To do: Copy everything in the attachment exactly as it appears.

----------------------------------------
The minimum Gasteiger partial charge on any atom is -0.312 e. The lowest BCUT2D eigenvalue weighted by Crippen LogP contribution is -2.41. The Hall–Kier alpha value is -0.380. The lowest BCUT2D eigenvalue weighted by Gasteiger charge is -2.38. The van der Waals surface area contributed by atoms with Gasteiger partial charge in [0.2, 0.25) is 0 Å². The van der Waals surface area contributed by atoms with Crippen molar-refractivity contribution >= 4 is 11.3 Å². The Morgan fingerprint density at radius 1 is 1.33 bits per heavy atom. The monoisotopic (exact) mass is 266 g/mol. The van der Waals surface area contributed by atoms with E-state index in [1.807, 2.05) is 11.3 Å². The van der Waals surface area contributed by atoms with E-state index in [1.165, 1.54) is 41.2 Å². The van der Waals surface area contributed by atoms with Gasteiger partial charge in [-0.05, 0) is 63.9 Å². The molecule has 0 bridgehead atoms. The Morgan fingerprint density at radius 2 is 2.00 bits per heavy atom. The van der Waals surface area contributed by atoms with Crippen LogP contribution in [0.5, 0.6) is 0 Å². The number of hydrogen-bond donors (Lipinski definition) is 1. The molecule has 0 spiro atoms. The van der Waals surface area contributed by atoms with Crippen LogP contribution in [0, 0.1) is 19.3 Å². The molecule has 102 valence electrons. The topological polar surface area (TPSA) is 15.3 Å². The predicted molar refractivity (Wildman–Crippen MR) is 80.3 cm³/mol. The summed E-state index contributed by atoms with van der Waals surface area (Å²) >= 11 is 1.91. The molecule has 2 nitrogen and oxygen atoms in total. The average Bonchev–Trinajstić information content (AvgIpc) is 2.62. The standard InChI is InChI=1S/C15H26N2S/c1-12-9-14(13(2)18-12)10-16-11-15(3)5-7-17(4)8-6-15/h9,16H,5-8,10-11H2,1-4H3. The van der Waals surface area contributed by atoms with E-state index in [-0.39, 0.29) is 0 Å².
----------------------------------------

The minimum Gasteiger partial charge on any atom is -0.312 e. The lowest BCUT2D eigenvalue weighted by Crippen LogP contribution is -2.41. The Hall–Kier alpha value is -0.380. The lowest BCUT2D eigenvalue weighted by Gasteiger charge is -2.38. The van der Waals surface area contributed by atoms with Gasteiger partial charge in [0.2, 0.25) is 0 Å². The van der Waals surface area contributed by atoms with Crippen molar-refractivity contribution >= 4 is 11.3 Å². The Morgan fingerprint density at radius 1 is 1.33 bits per heavy atom. The monoisotopic (exact) mass is 266 g/mol. The van der Waals surface area contributed by atoms with E-state index in [1.807, 2.05) is 11.3 Å². The van der Waals surface area contributed by atoms with E-state index in [1.165, 1.54) is 41.2 Å². The van der Waals surface area contributed by atoms with Gasteiger partial charge in [-0.05, 0) is 63.9 Å². The molecule has 0 bridgehead atoms. The Morgan fingerprint density at radius 2 is 2.00 bits per heavy atom. The van der Waals surface area contributed by atoms with Crippen LogP contribution in [0.5, 0.6) is 0 Å². The number of hydrogen-bond donors (Lipinski definition) is 1. The molecule has 0 spiro atoms. The van der Waals surface area contributed by atoms with Crippen LogP contribution in [0, 0.1) is 19.3 Å². The molecule has 102 valence electrons. The topological polar surface area (TPSA) is 15.3 Å². The predicted molar refractivity (Wildman–Crippen MR) is 80.3 cm³/mol. The summed E-state index contributed by atoms with van der Waals surface area (Å²) >= 11 is 1.91. The molecule has 2 nitrogen and oxygen atoms in total. The average Bonchev–Trinajstić information content (AvgIpc) is 2.62. The standard InChI is InChI=1S/C15H26N2S/c1-12-9-14(13(2)18-12)10-16-11-15(3)5-7-17(4)8-6-15/h9,16H,5-8,10-11H2,1-4H3. The van der Waals surface area contributed by atoms with E-state index in [-0.39, 0.29) is 0 Å².